Polymerisation

  • Polymers are large molecules of high relative molecular mass and are made by linking together large numbers of smaller molecules called monomers.
  • Each monomer is a repeat unit and is connected to the adjacent units via covalent bonds.
  • Polymerisation reactions usually require high pressures and the use of a catalyst.
  • Many everyday materials such as resins, plastics, polystyrene cups, nylon etc. are polymers.
  • These are manufactured and are called synthetic polymers.
  • Nature also produces polymers which are called natural or biological polymers.
  • Examples include DNA, proteins, silk and wool.

Polymers - Basic, IGCSE & GCSE Chemistry revision notes

Diagram showing how lots of monomers bond together to form a polymer

Representing Polymers

  • Addition polymers are formed by the joining up of many monomers and only occurs in monomers that contain C=C bonds.
  • One of the bonds in each C=C bond breaks and forms a bond with the adjacent monomer with the polymer being formed containing single bonds only.
  • Many polymers can be made by the addition of alkene monomers.
  • Others are made from alkene monomers with different atoms attached to the monomer such as chlorine or a hydroxyl group.
  • The name of the polymer is deduced by putting the name of the monomer in brackets and adding poly- as the prefix.
  • For example if propene is the alkene monomer used, then the name is polypropene.
  • Polythene is formed by the addition polymerisation of ethene monomers.

Addition-Polymerisation-examples, IGCSE & GCSE Chemistry revision notes

Examples of addition polymerisation: polythene and PVC

Deducing the monomer from the polymer

  • Polymer molecules are very large compared with most other molecules.
  • Repeat units are used when displaying the formula.
  • To draw a repeat unit, change the double bond in the monomer to a single bond in the repeat unit.
  • Add a bond to each end of the repeat unit.
  • The bonds on either side of the polymer must extend outside the brackets (these are called extension or continuation bonds).
  • A small subscript n is written on the bottom right hand side to indicate a large number of repeat units.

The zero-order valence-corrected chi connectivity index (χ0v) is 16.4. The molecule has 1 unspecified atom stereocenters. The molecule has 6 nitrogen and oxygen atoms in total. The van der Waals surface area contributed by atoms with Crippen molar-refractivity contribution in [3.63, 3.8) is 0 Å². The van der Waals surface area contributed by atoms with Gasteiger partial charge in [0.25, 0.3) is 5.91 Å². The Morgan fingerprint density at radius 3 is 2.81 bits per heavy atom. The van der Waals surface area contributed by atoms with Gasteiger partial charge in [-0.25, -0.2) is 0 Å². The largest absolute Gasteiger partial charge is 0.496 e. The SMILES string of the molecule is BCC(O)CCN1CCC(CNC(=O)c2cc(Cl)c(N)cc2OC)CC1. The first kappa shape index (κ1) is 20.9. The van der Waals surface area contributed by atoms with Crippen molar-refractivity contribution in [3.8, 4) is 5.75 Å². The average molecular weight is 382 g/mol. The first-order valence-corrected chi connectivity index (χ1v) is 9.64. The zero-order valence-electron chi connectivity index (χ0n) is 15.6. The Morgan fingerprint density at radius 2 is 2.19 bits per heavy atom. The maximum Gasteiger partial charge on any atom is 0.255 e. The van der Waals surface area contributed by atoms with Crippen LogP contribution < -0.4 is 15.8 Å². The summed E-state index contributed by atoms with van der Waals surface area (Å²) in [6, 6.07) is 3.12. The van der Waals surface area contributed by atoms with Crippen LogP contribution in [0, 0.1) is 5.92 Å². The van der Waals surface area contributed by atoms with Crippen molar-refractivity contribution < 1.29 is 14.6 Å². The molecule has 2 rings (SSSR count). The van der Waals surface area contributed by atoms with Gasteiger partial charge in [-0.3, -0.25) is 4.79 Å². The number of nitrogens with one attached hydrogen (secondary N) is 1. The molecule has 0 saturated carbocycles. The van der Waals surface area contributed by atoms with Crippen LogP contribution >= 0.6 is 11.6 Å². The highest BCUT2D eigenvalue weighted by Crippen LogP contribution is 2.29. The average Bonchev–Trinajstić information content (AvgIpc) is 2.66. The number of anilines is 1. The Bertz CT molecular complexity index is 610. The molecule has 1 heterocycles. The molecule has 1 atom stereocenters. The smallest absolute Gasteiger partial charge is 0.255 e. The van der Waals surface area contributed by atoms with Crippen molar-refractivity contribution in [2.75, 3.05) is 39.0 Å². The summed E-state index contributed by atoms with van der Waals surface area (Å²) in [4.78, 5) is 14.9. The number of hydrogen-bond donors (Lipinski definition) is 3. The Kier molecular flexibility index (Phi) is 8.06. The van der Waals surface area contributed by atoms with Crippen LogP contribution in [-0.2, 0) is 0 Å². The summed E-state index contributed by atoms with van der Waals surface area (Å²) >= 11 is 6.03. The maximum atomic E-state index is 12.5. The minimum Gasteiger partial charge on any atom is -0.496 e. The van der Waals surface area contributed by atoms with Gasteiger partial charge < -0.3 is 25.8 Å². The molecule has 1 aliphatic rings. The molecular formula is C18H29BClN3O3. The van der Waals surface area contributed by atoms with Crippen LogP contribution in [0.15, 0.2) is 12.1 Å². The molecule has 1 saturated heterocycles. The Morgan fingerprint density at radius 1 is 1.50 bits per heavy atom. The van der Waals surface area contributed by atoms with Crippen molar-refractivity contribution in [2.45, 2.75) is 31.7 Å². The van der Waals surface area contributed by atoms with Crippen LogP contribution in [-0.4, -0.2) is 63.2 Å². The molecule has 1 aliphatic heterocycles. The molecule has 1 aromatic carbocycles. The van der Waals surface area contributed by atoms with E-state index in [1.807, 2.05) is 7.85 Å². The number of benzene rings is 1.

• Add on the rest of the groups in the same order that they surrounded the double bond in the monomer.

Drawing-repeating-units, IGCSE & GSCE Chemistry revision notes

Diagram showing the concept of drawing a repeat unit of a monomer

Deducing the polymer from the monomer

  • Identify the repeating unit in the polymer.
  • Change the single bond in the repeat unit to a double bond in the monomer.
  • Remove the bond from each end of the repeat unit and the subscript n.

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Deducing monomer structure from repeat units, IGCSE & GCSE Chemistry revision notes

Diagram showing how to deduce the structure of a monomer from a repeat unit

Example: Deducing the structure of chloroethene from a repeat unit of Poly(chloroethene)

Deducing chloroethene structure, IGCSE & GCSE Chemistry revision notes

Diagram showing the monomer of the repeat unit of polychloroethene

AQA GCSE Chemistry Notes

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Morgan Curtin Chemistry

Author: Morgan

Morgan’s passion for the Periodic Table begun on his 10th birthday when he received his first Chemistry set. After studying the subject at university he went on to become a fully fledged Chemistry teacher, and now works in an international school in Madrid! In his spare time he helps create our fantastic resources to help you ace your exams.